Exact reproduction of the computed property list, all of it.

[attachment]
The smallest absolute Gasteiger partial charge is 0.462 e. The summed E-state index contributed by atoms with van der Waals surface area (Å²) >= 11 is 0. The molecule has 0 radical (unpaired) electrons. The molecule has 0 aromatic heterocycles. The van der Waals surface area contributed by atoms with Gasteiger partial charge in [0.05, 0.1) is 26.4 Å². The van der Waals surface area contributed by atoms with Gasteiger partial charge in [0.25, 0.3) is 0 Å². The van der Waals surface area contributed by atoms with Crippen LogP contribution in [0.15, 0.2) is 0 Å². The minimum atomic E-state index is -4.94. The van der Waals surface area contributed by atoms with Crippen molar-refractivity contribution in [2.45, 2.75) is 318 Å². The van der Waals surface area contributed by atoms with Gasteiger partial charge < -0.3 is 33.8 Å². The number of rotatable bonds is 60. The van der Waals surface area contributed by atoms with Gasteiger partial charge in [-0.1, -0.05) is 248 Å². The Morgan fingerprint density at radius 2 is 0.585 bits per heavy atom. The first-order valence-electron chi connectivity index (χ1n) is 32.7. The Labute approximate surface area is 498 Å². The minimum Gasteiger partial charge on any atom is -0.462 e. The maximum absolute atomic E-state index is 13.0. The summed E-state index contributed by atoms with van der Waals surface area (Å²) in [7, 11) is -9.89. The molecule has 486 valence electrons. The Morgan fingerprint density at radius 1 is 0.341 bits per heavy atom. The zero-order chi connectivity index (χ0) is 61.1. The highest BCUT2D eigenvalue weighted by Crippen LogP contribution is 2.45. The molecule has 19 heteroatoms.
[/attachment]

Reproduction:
The smallest absolute Gasteiger partial charge is 0.462 e. The summed E-state index contributed by atoms with van der Waals surface area (Å²) >= 11 is 0. The molecule has 0 radical (unpaired) electrons. The molecule has 0 aromatic heterocycles. The van der Waals surface area contributed by atoms with Gasteiger partial charge in [0.05, 0.1) is 26.4 Å². The van der Waals surface area contributed by atoms with Gasteiger partial charge in [0.25, 0.3) is 0 Å². The van der Waals surface area contributed by atoms with Crippen LogP contribution in [0.15, 0.2) is 0 Å². The minimum atomic E-state index is -4.94. The van der Waals surface area contributed by atoms with Crippen molar-refractivity contribution in [2.45, 2.75) is 318 Å². The van der Waals surface area contributed by atoms with Gasteiger partial charge < -0.3 is 33.8 Å². The number of rotatable bonds is 60. The van der Waals surface area contributed by atoms with Gasteiger partial charge in [-0.1, -0.05) is 248 Å². The Morgan fingerprint density at radius 2 is 0.585 bits per heavy atom. The first-order valence-electron chi connectivity index (χ1n) is 32.7. The Labute approximate surface area is 498 Å². The minimum Gasteiger partial charge on any atom is -0.462 e. The maximum absolute atomic E-state index is 13.0. The summed E-state index contributed by atoms with van der Waals surface area (Å²) in [7, 11) is -9.89. The molecule has 486 valence electrons. The Morgan fingerprint density at radius 1 is 0.341 bits per heavy atom. The zero-order chi connectivity index (χ0) is 61.1. The highest BCUT2D eigenvalue weighted by Crippen LogP contribution is 2.45. The molecule has 19 heteroatoms.